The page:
(Bloomberg) -- South Korea’s spy agency said it sees North Korea launching military and cyber provocations next year as Kim Jong Un’s regime seeks to raise its profile during election campaigns in the US and South Korea.

North Korea in recent months appointed players in previous provocations to key positions, indicating Pyongyang will look to shine a spotlight on its military might as voters in South Korea select members for a new parliament in April and the US holds presidential elections, the National Intelligence Service said in a statement late Thursday.

South Korea’s spy agency rarely releases public statements about the security threat from its neighbor and its assessment comes as Kim is presiding over a policy-setting meeting of his ruling party where he has pledged to expand his country’s nuclear weapons arsenal.

“Considering North Korea’s past behavior and the level of its recent threats against South Korea, we are making every effort to establish early warnings and preparedness with related ministries as Pyongyang’s provocations are expected early in the year,” the NIS said in the statement.

North Korea has a habit of conducting tests of ballistic missiles and nuclear devices to coincide with elections, as it rails against conservative politicians who take a tough stance on Pyongyang. North Korea has called current conservative President Yoon Suk Yeol “a puppet traitor” and threatened to turn the Pacific Ocean into a firing range in response to greater military cooperation among the US, South Korea and Japan.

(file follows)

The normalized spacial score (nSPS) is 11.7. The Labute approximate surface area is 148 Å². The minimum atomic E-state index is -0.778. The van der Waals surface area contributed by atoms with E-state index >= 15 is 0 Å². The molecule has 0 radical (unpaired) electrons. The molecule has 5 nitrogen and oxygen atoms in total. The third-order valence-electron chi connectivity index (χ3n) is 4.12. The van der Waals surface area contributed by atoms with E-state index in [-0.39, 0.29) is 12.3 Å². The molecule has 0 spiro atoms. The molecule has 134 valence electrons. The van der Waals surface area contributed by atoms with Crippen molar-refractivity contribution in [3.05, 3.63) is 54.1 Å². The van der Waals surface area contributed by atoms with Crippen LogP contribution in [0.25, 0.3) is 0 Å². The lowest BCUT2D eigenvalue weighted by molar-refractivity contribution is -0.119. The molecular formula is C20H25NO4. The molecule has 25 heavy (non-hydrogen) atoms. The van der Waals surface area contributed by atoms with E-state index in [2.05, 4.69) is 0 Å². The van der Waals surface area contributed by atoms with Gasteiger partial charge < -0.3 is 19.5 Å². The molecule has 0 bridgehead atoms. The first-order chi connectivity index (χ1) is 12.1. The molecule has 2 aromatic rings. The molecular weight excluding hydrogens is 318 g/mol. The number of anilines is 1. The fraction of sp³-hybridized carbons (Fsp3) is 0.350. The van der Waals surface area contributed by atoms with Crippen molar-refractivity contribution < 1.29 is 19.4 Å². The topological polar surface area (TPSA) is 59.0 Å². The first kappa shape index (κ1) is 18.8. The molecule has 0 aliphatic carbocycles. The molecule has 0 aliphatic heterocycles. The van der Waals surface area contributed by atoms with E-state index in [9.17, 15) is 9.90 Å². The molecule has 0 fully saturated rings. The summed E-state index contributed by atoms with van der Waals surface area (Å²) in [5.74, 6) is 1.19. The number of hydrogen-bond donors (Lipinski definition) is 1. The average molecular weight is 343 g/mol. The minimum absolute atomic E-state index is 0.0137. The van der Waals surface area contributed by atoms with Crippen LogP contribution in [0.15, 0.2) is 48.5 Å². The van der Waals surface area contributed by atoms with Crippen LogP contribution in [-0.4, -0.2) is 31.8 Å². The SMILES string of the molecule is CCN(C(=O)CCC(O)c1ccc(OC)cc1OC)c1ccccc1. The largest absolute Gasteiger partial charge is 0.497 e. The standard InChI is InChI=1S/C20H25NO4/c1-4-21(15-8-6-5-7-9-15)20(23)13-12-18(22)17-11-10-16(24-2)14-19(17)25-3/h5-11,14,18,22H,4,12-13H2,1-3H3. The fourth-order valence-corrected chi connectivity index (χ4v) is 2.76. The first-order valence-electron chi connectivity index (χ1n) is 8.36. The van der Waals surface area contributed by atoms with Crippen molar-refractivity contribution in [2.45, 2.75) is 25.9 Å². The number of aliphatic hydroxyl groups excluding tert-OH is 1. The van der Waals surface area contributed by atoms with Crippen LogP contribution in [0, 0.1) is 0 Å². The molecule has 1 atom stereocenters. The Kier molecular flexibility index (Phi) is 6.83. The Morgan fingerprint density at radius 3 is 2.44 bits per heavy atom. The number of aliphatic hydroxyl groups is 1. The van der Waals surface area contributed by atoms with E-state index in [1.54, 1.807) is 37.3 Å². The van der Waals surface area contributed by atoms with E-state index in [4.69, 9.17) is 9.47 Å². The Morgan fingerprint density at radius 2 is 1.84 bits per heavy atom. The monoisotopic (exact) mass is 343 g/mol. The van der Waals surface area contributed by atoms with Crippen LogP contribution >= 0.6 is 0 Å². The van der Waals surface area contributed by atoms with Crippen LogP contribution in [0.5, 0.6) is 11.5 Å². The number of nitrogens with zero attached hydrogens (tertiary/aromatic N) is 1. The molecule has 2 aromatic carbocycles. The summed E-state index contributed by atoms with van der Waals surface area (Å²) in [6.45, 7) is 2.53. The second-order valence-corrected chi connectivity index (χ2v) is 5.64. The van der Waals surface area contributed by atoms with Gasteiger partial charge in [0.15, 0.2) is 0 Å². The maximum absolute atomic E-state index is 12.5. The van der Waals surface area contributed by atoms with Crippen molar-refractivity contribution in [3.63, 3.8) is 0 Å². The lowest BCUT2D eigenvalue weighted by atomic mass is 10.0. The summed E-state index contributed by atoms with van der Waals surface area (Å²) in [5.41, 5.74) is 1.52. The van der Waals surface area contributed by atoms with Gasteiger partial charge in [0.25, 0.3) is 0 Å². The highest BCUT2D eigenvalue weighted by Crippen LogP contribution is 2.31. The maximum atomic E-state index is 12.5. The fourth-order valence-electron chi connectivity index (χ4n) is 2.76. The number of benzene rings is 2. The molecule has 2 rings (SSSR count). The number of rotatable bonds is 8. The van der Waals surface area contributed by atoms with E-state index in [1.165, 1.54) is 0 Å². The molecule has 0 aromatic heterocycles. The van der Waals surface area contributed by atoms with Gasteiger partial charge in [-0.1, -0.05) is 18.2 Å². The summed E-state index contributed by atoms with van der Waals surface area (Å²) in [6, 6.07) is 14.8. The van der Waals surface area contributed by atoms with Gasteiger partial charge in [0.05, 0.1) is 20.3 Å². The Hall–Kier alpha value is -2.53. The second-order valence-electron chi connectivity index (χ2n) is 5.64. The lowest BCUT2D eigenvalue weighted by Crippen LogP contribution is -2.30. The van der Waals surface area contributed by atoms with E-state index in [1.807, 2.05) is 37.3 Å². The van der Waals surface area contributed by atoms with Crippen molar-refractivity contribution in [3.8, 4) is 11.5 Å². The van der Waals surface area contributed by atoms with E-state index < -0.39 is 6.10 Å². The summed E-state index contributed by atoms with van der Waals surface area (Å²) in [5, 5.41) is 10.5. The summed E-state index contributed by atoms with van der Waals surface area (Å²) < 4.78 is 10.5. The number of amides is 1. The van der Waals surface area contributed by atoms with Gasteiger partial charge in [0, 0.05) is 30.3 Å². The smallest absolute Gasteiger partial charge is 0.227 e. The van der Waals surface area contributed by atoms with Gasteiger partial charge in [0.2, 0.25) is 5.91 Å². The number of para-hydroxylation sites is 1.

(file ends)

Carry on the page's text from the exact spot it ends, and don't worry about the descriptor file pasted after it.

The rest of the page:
North Korea has been able to win concessions from progressive leaders in South Korea with pledges of cooperation. But those promises can often be short-lived.

In a period of rapprochement under the previous government of President Moon Jae-in, North Korea went on to brand Moon a meddlesome mediator. Pyongyang ignored his calls for talks and blew up a $15 million liaison office north of the border that had symbolized the South Korean leader’s moves to improve relations.

Kim has tested more than 100 ballistic missiles over the past two years under the governments of Moon and Yoon. This has enhanced North Korea’s ability to deliver a nuclear strike on the US and America’s allies in the region. 

Kim’s weapons program has made significant gains that included a test this month of a new missile designed to deliver a warhead to the US mainland and the apparent commissioning of a long-stalled nuclear reactor that could significantly add to plutonium production.

--With assistance from Seyoon Kim.

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